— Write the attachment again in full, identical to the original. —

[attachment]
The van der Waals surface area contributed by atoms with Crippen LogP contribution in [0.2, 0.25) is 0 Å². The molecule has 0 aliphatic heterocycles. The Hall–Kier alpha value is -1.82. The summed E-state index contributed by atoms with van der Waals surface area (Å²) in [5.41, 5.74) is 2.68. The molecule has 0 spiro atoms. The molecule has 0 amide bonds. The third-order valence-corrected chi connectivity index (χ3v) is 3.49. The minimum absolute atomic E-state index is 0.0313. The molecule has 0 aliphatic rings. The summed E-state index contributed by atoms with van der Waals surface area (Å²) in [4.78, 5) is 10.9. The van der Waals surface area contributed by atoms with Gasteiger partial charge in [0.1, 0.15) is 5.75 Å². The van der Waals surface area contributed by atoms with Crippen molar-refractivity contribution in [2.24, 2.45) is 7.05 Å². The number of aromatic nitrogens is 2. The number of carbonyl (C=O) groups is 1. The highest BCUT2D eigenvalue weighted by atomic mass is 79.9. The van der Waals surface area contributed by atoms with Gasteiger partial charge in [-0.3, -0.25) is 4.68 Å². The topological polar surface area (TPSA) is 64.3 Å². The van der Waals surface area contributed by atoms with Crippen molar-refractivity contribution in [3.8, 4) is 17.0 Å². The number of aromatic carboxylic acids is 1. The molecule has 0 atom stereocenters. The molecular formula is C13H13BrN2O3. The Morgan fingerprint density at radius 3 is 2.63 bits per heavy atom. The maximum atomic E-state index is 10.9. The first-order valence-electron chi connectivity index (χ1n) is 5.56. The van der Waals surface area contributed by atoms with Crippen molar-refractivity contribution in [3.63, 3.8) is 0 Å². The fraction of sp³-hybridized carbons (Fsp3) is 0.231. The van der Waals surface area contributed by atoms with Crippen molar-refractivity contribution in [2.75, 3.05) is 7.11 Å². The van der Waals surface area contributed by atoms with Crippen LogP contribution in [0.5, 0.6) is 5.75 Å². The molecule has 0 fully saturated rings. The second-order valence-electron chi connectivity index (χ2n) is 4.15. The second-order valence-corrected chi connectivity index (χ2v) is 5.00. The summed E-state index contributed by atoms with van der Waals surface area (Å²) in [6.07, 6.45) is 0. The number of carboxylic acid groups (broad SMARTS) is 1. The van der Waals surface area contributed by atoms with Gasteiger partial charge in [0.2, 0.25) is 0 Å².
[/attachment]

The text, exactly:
The van der Waals surface area contributed by atoms with Crippen LogP contribution in [0.2, 0.25) is 0 Å². The molecule has 0 aliphatic heterocycles. The Hall–Kier alpha value is -1.82. The summed E-state index contributed by atoms with van der Waals surface area (Å²) in [5.41, 5.74) is 2.68. The molecule has 0 spiro atoms. The molecule has 0 amide bonds. The third-order valence-corrected chi connectivity index (χ3v) is 3.49. The minimum absolute atomic E-state index is 0.0313. The molecule has 0 aliphatic rings. The summed E-state index contributed by atoms with van der Waals surface area (Å²) in [4.78, 5) is 10.9. The van der Waals surface area contributed by atoms with Gasteiger partial charge in [0.1, 0.15) is 5.75 Å². The van der Waals surface area contributed by atoms with Crippen molar-refractivity contribution in [2.24, 2.45) is 7.05 Å². The number of aromatic nitrogens is 2. The number of carbonyl (C=O) groups is 1. The highest BCUT2D eigenvalue weighted by atomic mass is 79.9. The van der Waals surface area contributed by atoms with Gasteiger partial charge in [-0.3, -0.25) is 4.68 Å². The topological polar surface area (TPSA) is 64.3 Å². The van der Waals surface area contributed by atoms with Crippen molar-refractivity contribution in [3.8, 4) is 17.0 Å². The number of aromatic carboxylic acids is 1. The molecule has 0 atom stereocenters. The molecular formula is C13H13BrN2O3. The Morgan fingerprint density at radius 3 is 2.63 bits per heavy atom. The maximum atomic E-state index is 10.9. The first-order valence-electron chi connectivity index (χ1n) is 5.56. The van der Waals surface area contributed by atoms with Crippen molar-refractivity contribution in [3.63, 3.8) is 0 Å². The fraction of sp³-hybridized carbons (Fsp3) is 0.231. The van der Waals surface area contributed by atoms with Crippen molar-refractivity contribution in [2.75, 3.05) is 7.11 Å². The van der Waals surface area contributed by atoms with Crippen LogP contribution in [0.5, 0.6) is 5.75 Å². The molecule has 0 fully saturated rings. The second-order valence-electron chi connectivity index (χ2n) is 4.15. The second-order valence-corrected chi connectivity index (χ2v) is 5.00. The summed E-state index contributed by atoms with van der Waals surface area (Å²) in [6.07, 6.45) is 0. The number of carboxylic acid groups (broad SMARTS) is 1. The van der Waals surface area contributed by atoms with Gasteiger partial charge in [0.2, 0.25) is 0 Å².